The revised Law on Strategic Companies, passed by parliament on November 20, effectively cancelled a much-criticised law allowing the debts of large firms to be forgiven by the government. Known as the Revitalization Law, the measure had originally been passed by the government of former Premier Vladimír Mečiar in 1997.
The cancellation of the Revitalisation Law, however, did not solve the problem of how to deal with projects already approved by the Central Revitalisation Commission, a body composed of government and senior bank figures which had been responsible for deciding which companies would receive leniency from the state.
At its session on September 30, four days after the electoral victory of the parties of the former opposition, the Central Revitalization Commission gave the go-ahead to 34 revitalisation projects, all of them concerning companies involved in the agriculture sector. The 34 companies had a combined debt of 850 million Sk ($23.6 million), of which state banks were to forgive 405 million Sk ($11.3 million) and delay installment payments on the remaining 445 million Sk. Most of the approved projects were submitted by agricultural cooperative farms, and their debts were held by the state-owned VÚB bank and Konsolidačná Banka.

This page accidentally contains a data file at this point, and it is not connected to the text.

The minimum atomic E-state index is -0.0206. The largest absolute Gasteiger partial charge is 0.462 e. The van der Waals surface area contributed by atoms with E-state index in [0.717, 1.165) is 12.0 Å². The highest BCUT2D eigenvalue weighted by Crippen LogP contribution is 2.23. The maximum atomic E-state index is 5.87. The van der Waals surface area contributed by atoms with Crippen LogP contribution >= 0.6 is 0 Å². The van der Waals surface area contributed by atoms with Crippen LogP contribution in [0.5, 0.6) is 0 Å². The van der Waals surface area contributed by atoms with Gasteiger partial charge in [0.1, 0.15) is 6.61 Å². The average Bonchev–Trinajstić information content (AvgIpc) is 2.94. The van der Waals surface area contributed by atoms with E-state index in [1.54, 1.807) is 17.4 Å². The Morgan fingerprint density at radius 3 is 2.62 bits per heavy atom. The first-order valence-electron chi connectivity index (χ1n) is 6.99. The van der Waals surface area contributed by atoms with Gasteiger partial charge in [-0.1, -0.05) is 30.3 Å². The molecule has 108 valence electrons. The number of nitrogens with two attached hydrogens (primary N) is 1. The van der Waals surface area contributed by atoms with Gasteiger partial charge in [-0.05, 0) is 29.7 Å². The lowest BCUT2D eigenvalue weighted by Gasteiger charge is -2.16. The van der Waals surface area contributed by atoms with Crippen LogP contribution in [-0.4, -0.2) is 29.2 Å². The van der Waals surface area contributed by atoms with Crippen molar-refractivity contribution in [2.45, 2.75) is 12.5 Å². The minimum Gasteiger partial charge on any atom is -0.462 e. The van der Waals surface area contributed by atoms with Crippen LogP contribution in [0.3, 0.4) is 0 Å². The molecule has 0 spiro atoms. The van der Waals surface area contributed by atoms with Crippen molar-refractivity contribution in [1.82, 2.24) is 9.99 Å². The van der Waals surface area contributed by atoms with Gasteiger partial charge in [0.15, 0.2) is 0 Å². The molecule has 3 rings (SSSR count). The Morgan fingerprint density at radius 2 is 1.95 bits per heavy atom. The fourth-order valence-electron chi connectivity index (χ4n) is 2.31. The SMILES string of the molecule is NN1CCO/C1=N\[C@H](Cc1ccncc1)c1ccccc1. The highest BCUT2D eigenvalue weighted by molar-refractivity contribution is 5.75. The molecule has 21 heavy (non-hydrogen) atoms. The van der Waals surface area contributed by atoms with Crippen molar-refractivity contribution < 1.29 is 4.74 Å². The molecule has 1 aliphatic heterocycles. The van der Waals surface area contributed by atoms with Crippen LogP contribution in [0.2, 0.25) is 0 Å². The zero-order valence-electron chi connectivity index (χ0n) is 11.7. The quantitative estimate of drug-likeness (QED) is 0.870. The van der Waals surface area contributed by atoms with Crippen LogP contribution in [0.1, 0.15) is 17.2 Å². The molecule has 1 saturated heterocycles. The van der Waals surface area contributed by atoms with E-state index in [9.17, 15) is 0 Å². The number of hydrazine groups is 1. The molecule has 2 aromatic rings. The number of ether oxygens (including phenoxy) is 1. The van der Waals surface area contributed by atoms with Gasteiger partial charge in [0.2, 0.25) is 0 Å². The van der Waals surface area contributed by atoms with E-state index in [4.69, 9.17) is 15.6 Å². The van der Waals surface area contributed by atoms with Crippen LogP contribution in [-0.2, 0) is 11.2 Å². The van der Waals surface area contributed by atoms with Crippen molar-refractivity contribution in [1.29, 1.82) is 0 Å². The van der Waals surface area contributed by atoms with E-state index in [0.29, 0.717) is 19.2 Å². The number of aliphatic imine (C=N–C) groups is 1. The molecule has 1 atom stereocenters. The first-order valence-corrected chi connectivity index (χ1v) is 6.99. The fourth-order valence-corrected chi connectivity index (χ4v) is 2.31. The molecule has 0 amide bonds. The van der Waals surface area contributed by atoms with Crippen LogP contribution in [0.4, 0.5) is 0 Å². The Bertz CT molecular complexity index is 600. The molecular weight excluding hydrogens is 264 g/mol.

The banks in question did not immediately repudiate the decisions of the Commission. "In individual cases, VÚB will consider offering some relief [to its agricultural sector debtors], such as prolongation or delay in payment of installments," said Norbert Lazar, VÚB spokesman. He underlined that debt relief is dependent on each client's submission of a solid plan for revitalising their firms, as well as on eventual repayment of the debts.
In October, independent of decisions taken by the Commission, VÚB agreed to almost half of the revitalisation projects submitted by agricultural companies.